CHICAGO (AP) – If I had the opportunity, Michael Porter Jr. would have a simple question for those who promoted him as the best prospect in the NBA in this draft class a year ago and they do not do it today.
By the way he sees it, Porter was widely considered the best high school student in the country 12 months ago, even though he had back problems that led him to undergo surgery last fall and he was basically robbed of his only University season in Missouri. So now, he thinks it's logical that if his back is better, his stock should be even higher.
"I'm still the best player," Porter said.
And that's his message in the NBA Draft Combine, which takes place this week in Chicago. The small forward went through the anthropometric tests (height, weight, wingspan, percentage of body fat, etc.), but this week he does not participate in the affairs of the field, but prefers to keep his statements there until he trains with teams on the ground. the upcoming weeks.
"I know without a doubt," said Porter. "I've played against all these guys, they're all great players, but I'm the best player in this draft and I can not wait to prove what I'm capable of."
Players who are likely to be picked at the top of next month's draft will not participate in the pool. DeAndre Ayton of Arizona declined an invitation, Slovenian season Luka Doncic in Europe is not in Chicago, his European season is not over, and Duke's Marvin Bagley III only participated in interviews with some teams.
That does not mean that there is no intrigue in this meeting of aspirants.
Mo Bamba of Texas, he's 7-foot-10, said he believes he deserves consideration from Phoenix for being the No. 1 overall pick. Billy Preston, who left Kansas in November under the cloud of an NCAA investigation and played briefly in Europe, is in Chicago and insists he is mentally and physically prepared for NBA life. Brian Bowen, who has not played a college game yet – he moved from Louisville to South Carolina after it became known that he was part of the FBI's investigation into college basketball and could only practice with the Gamecocks after registering there – also participates.
But there might not be a player in Chicago with more intrigue around him now than Porter, who went from not being able to play to not being able to play.
"Mike is a great player," said Bruce Brown Jr., a guard who leaves Miami after two seasons for the NBA. "I know him personally, we're great as friends, I think he can show the world what he's capable of and what he knows he's capable of."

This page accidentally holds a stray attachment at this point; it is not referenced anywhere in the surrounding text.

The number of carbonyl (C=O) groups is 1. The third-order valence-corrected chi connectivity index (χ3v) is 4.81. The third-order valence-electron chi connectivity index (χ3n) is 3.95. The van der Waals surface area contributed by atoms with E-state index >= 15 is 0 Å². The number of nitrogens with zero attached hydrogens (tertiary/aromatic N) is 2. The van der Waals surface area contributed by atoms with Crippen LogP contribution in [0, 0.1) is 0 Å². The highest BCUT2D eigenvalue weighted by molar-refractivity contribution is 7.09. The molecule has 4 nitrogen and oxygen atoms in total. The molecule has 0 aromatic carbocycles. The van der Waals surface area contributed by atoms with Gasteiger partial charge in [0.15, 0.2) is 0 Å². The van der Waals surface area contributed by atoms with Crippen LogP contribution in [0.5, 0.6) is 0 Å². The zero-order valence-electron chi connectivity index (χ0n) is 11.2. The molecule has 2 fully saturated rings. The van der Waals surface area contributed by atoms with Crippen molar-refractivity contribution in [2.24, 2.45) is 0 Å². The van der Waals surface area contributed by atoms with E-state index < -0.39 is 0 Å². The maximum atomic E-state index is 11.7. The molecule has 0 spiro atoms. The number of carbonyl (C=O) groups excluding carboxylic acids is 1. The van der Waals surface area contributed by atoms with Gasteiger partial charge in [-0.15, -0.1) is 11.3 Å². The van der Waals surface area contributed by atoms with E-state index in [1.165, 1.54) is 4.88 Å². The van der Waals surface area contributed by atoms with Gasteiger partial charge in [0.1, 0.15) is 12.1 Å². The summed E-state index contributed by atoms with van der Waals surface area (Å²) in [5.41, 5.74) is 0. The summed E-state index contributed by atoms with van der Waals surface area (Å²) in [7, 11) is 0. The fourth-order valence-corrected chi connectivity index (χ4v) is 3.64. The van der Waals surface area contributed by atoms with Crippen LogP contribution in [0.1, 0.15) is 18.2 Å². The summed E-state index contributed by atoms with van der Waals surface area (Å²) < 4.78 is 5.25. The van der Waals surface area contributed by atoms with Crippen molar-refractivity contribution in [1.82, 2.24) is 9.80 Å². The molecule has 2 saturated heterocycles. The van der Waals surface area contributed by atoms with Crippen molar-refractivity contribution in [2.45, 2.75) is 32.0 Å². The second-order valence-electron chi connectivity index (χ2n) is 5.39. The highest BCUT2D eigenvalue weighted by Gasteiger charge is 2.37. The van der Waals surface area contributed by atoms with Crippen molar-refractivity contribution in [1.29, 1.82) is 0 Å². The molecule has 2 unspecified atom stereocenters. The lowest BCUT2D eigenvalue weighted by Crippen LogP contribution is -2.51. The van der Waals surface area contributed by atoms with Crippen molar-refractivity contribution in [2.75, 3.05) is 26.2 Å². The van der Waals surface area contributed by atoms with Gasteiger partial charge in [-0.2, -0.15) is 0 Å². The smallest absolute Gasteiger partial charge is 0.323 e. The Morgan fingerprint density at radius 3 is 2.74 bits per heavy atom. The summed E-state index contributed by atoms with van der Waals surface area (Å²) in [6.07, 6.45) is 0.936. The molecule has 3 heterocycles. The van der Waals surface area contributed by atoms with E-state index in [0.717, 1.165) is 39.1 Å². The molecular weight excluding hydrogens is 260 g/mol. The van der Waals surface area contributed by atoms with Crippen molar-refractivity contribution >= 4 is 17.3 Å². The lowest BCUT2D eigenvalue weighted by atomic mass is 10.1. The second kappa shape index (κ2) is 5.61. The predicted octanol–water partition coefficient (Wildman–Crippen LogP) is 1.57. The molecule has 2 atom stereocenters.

Porter is among the approximately 25 guests from Chicago who omit the 5 to 5 portions of the combine. Not surprisingly, the trend in recent years has been for players who are likely to take the highest selections to skip some or all of the combined events, but one could argue that Porter might have used some playing time.
He played in three games in Missouri, one of those for just two minutes before his back surgery on November 21. He returned for two games of the NCAA Tournament.
As a young Porter played last season: There were 3,505 players in Division I who scored more points than in their only college campaign. Porter made 10 of 30 attempts in Missouri, scoring 30 points in 53 minutes.
Obviously, those are not the best player's numbers. Everything else on his resume suggests the opposite: 36.2 points and 13.6 rebounds per game as senior in high school, McDonald's All-American Game MVP, and it was both the Naismith and Gatorade Boys High School of the Year awards. He was the fifth player to sweep them, joining Alonzo Mourning, Dwight Howard, Chris Webber and LeBron James.
"In training, I will not stop at all," Porter said.
He is interviewing a lot of teams this week – New York, Dallas, Philadelphia, Phoenix, Atlanta, Cleveland, Memphis, Houston and Los Angeles Clippers so far, with Sacramento, Charlotte, Oklahoma City and Boston still to be disputed . He knows that Bulls fans are allowing anyone who hears on Twitter to know they love him, and said he was impressed with how New York intelligence knew so much about him.
And do not get confused: he says he's eager to play again.
"I was hoping to turn college basketball upside down, like many of these players," Porter said. "But this is just one step in my process, it's a bit different, but I'm smarter than ever, I've been dreaming about these NBA things for so long, I feel like I'm ready."